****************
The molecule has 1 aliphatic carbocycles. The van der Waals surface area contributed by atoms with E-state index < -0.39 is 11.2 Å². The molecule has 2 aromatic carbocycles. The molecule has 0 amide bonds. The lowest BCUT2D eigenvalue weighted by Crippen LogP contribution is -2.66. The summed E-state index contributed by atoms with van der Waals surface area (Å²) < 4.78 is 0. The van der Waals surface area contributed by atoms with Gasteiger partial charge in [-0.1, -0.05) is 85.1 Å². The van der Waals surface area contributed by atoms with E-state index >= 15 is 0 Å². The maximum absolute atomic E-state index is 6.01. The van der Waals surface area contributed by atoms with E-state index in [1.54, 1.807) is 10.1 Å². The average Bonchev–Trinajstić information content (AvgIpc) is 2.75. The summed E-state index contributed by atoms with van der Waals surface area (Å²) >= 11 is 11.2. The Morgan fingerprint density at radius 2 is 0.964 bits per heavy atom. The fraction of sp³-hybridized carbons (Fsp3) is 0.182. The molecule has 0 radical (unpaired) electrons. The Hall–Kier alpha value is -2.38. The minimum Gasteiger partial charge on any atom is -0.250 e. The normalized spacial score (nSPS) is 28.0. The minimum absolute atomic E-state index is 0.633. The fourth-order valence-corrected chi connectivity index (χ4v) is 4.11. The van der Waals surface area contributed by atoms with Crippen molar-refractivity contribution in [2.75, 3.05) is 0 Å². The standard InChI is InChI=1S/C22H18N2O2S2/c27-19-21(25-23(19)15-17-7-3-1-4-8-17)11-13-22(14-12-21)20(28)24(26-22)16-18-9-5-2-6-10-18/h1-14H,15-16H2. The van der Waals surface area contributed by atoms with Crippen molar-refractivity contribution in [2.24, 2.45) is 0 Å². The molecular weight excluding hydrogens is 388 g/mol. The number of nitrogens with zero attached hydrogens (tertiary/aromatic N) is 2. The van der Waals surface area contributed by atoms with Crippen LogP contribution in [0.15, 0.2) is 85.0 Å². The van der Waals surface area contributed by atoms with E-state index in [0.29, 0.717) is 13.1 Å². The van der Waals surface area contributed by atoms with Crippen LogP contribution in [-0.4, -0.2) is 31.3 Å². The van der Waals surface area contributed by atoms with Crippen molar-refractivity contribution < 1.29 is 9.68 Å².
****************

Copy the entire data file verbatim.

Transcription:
The molecule has 1 aliphatic carbocycles. The van der Waals surface area contributed by atoms with E-state index < -0.39 is 11.2 Å². The molecule has 2 aromatic carbocycles. The molecule has 0 amide bonds. The lowest BCUT2D eigenvalue weighted by Crippen LogP contribution is -2.66. The summed E-state index contributed by atoms with van der Waals surface area (Å²) < 4.78 is 0. The van der Waals surface area contributed by atoms with Gasteiger partial charge in [-0.1, -0.05) is 85.1 Å². The van der Waals surface area contributed by atoms with E-state index >= 15 is 0 Å². The maximum absolute atomic E-state index is 6.01. The van der Waals surface area contributed by atoms with E-state index in [1.54, 1.807) is 10.1 Å². The average Bonchev–Trinajstić information content (AvgIpc) is 2.75. The summed E-state index contributed by atoms with van der Waals surface area (Å²) >= 11 is 11.2. The Morgan fingerprint density at radius 2 is 0.964 bits per heavy atom. The fraction of sp³-hybridized carbons (Fsp3) is 0.182. The molecule has 0 radical (unpaired) electrons. The Hall–Kier alpha value is -2.38. The minimum Gasteiger partial charge on any atom is -0.250 e. The normalized spacial score (nSPS) is 28.0. The minimum absolute atomic E-state index is 0.633. The fourth-order valence-corrected chi connectivity index (χ4v) is 4.11. The van der Waals surface area contributed by atoms with Crippen molar-refractivity contribution in [2.75, 3.05) is 0 Å². The standard InChI is InChI=1S/C22H18N2O2S2/c27-19-21(25-23(19)15-17-7-3-1-4-8-17)11-13-22(14-12-21)20(28)24(26-22)16-18-9-5-2-6-10-18/h1-14H,15-16H2. The van der Waals surface area contributed by atoms with Crippen molar-refractivity contribution in [2.24, 2.45) is 0 Å². The molecular weight excluding hydrogens is 388 g/mol. The number of nitrogens with zero attached hydrogens (tertiary/aromatic N) is 2. The van der Waals surface area contributed by atoms with Crippen LogP contribution in [0.15, 0.2) is 85.0 Å². The van der Waals surface area contributed by atoms with E-state index in [0.29, 0.717) is 13.1 Å². The van der Waals surface area contributed by atoms with Crippen LogP contribution in [-0.4, -0.2) is 31.3 Å². The van der Waals surface area contributed by atoms with Crippen molar-refractivity contribution < 1.29 is 9.68 Å².